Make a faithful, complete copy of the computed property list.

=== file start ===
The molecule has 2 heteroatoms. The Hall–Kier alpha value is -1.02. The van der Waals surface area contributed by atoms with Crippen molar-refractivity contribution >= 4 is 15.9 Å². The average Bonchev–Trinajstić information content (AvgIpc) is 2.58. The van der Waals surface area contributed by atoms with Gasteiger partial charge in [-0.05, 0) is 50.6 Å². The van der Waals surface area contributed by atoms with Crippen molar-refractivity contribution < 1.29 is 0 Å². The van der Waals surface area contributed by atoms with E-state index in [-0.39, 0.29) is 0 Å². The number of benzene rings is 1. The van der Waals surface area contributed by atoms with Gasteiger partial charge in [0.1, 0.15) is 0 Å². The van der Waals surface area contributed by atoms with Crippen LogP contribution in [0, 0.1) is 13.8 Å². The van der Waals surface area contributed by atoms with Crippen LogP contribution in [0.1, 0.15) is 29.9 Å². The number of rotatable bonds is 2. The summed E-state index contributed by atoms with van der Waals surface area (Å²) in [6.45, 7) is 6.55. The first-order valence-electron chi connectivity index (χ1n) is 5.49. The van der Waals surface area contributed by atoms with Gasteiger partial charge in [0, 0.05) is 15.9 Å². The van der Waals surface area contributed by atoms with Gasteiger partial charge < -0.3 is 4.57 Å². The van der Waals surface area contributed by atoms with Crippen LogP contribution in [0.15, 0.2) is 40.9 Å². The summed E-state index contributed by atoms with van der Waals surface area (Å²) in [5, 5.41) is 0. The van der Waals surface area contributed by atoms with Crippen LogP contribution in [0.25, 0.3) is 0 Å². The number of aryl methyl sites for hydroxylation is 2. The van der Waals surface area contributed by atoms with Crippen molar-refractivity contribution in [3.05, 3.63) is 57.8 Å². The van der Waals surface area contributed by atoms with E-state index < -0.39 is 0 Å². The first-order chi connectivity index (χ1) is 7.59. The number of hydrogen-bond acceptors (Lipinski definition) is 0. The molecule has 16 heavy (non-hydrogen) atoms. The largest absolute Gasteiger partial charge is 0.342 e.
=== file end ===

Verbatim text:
The molecule has 2 heteroatoms. The Hall–Kier alpha value is -1.02. The van der Waals surface area contributed by atoms with Crippen molar-refractivity contribution >= 4 is 15.9 Å². The average Bonchev–Trinajstić information content (AvgIpc) is 2.58. The van der Waals surface area contributed by atoms with Gasteiger partial charge in [-0.05, 0) is 50.6 Å². The van der Waals surface area contributed by atoms with Crippen molar-refractivity contribution < 1.29 is 0 Å². The van der Waals surface area contributed by atoms with E-state index in [-0.39, 0.29) is 0 Å². The number of benzene rings is 1. The van der Waals surface area contributed by atoms with Gasteiger partial charge in [0.1, 0.15) is 0 Å². The van der Waals surface area contributed by atoms with Crippen LogP contribution in [0, 0.1) is 13.8 Å². The van der Waals surface area contributed by atoms with Crippen LogP contribution in [0.1, 0.15) is 29.9 Å². The number of rotatable bonds is 2. The summed E-state index contributed by atoms with van der Waals surface area (Å²) in [6.45, 7) is 6.55. The first-order valence-electron chi connectivity index (χ1n) is 5.49. The van der Waals surface area contributed by atoms with Gasteiger partial charge in [0, 0.05) is 15.9 Å². The van der Waals surface area contributed by atoms with Gasteiger partial charge < -0.3 is 4.57 Å². The van der Waals surface area contributed by atoms with Crippen LogP contribution in [0.15, 0.2) is 40.9 Å². The summed E-state index contributed by atoms with van der Waals surface area (Å²) in [5, 5.41) is 0. The van der Waals surface area contributed by atoms with Crippen LogP contribution in [0.25, 0.3) is 0 Å². The number of aryl methyl sites for hydroxylation is 2. The van der Waals surface area contributed by atoms with Crippen molar-refractivity contribution in [3.05, 3.63) is 57.8 Å². The van der Waals surface area contributed by atoms with E-state index < -0.39 is 0 Å². The first-order chi connectivity index (χ1) is 7.59. The number of hydrogen-bond acceptors (Lipinski definition) is 0. The molecule has 16 heavy (non-hydrogen) atoms. The largest absolute Gasteiger partial charge is 0.342 e.